The Whitehall mystery: the description given of the body indicates someone who never did manual labour, was well nourished, and possibly healthy.
                  This could be perceived as a woman who was not destitute. If the writer (hoaxer) of this letter was perhaps an upper class man (not super rich, maybe financially secure) for example, had a hatred of the lowest of the lowest class, through snobbishness, or who maybe had caught something, or maybe another reason, would he therefore want to make a point that what the ripper was doing actually a way of 'clearing the streets'?
                  Denying the murder of someone of the same class (upper class etc) could perhaps have been something a hoaxer, a fantasist would do, in relation to my reasons above. The writer of the letters may have been someone who would like to have done these things. Writing the letters maybe was a release of pent up frustration, anger etc. The letters are probably a way of getting in on the action.

                  Looking at another explanation and therefore crediting your theory, if the murders were separate, then maybe there is a possibility that the killer of one,some whatever victims, could have been the writer of 1,2 etc letters

                  Comment


                  • #10
                    I know this is an old thread, but still:

                    Originally posted by Harry D View Post
                    Hello Natasha,

                    I believe the Dear Boss & Saucy Jacky, along with several of the other letters, are authentic for the following reasons (to name a few):

                    1. The author had intimate knowledge of the murders that only the killer would know.
                    Perhaps, but could you be more specific?


                    2. The timing of the Dear Boss Letter was only two days before the double-event.
                    But the author did not state that it would be a double-event.


                    3. He referred to clipping the ear of his next victim and then apologised for not delivering on his word. Eddowes had her earlobe cut off, and we know that Jack was in an hurry.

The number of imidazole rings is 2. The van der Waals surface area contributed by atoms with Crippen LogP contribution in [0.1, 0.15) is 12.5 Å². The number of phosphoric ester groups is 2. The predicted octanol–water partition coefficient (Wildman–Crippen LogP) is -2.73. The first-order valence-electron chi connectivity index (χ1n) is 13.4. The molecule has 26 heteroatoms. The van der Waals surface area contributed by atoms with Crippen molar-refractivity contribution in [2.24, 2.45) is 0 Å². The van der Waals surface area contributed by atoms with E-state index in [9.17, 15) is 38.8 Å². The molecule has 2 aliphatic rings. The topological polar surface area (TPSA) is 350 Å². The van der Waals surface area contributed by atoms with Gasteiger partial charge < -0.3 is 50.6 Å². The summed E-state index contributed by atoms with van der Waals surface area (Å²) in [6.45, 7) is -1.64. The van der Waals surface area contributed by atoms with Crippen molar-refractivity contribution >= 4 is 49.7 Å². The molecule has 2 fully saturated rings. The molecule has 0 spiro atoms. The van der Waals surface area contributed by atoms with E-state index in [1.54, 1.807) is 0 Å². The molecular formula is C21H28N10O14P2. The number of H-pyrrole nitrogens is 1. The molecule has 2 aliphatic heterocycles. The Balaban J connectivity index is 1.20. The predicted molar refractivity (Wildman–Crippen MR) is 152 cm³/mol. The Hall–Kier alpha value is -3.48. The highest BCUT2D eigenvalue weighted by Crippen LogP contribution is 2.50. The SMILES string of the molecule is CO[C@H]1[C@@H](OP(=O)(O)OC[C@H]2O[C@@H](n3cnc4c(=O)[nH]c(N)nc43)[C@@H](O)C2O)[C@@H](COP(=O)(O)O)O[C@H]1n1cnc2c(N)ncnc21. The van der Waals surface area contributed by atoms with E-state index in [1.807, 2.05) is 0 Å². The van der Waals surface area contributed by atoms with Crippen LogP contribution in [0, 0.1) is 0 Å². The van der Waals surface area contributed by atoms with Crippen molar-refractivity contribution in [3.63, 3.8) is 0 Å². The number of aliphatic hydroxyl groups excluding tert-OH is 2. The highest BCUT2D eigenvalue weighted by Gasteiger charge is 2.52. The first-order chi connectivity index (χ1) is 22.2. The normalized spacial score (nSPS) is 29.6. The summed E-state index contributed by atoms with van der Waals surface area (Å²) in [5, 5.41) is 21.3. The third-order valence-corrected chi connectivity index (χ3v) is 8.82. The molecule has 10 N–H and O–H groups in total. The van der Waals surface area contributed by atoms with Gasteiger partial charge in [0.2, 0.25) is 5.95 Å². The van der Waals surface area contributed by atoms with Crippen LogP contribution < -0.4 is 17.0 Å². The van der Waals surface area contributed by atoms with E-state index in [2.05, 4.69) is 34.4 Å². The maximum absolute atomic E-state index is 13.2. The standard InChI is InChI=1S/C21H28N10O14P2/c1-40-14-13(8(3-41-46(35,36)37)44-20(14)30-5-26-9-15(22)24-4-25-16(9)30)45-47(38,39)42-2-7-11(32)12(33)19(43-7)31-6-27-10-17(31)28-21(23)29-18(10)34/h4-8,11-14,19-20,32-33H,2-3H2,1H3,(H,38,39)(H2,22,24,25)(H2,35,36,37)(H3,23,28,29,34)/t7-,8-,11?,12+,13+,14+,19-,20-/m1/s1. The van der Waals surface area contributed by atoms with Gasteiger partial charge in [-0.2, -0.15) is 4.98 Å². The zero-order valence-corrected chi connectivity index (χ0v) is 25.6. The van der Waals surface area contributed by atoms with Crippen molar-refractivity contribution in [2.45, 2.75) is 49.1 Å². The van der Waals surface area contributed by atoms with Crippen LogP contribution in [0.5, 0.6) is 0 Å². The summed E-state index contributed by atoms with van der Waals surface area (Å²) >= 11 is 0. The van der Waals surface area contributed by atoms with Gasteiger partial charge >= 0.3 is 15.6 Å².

So maybe the same author penned both letters. Does not mean that the author was also the killer.


                    4. He referred to the first one being a squealer (Stride).
                    Yes?

                    5. Any murderer after notoriety would send letters to the press instead of the police. The Zodiac did, after all.
                    Many do, and many do not. Most, in fact, do not.

                    6. The killer confirmed that he was only targeting prostitutes. Any hoaxer trying to whip up a storm would want no woman to feel safe on the streets. It leads one to believe that the killer was on a crusade of sorts.
                    A hoaxer's main goal is to be considered authentic. That prostitutes were the ones targeted was no secret.

                    7. A hoaxer would have no motive to deny that the Whitehall mystery was the work of the Ripper. He sounds outraged by the implication.
                    In which letter does the author deny responsibility for the Whitehall mystery?


                    As for the From Hell letter, while the kidney is compelling, it is not conclusive, and this seems more like someone using the Ripper to pursue a personal vendetta against Lusk than actual correspondence from the killer. We know that Lusk was being stalked, and there was that strange episode in the tavern. The Whitechapel Committee were probably treading on the toes of Whitechapel's lesser ne'er do wells, which earned him an enemy or two.
                    Neither the doctors nor the police at the time thought that letter was genuine. The kidney had been preserved, after all, which the killer would not have had little reason to do before sending it to Lusk.


                    I just thought it was an interesting little fact that the name "Jack" is adopted as a nickname by a lot of Jews with the name Jacob who wish to disguise their Jewish roots.
                    No one at the time made that connection. And most of the Jews at the time could not simply hide their Jewishness by changing names. Jack was then, as it still is, a common name used in precisely this sort of situation. A sailor was a "jolly Jack tar", just like a prostitute's client was a "John", just like an unknown man today is "John Doe". However, "John the Ripper" doesn't have quite the same ring to it.

                    Comment


                    • #11
                      Originally posted by Karl View Post
                      No one at the time made that connection. And most of the Jews at the time could not simply hide their Jewishness by changing names. Jack was then, as it still is, a common name used in precisely this sort of situation. A sailor was a "jolly Jack tar", just like a prostitute's client was a "John", just like an unknown man today is "John Doe". However, "John the Ripper" doesn't have quite the same ring to it.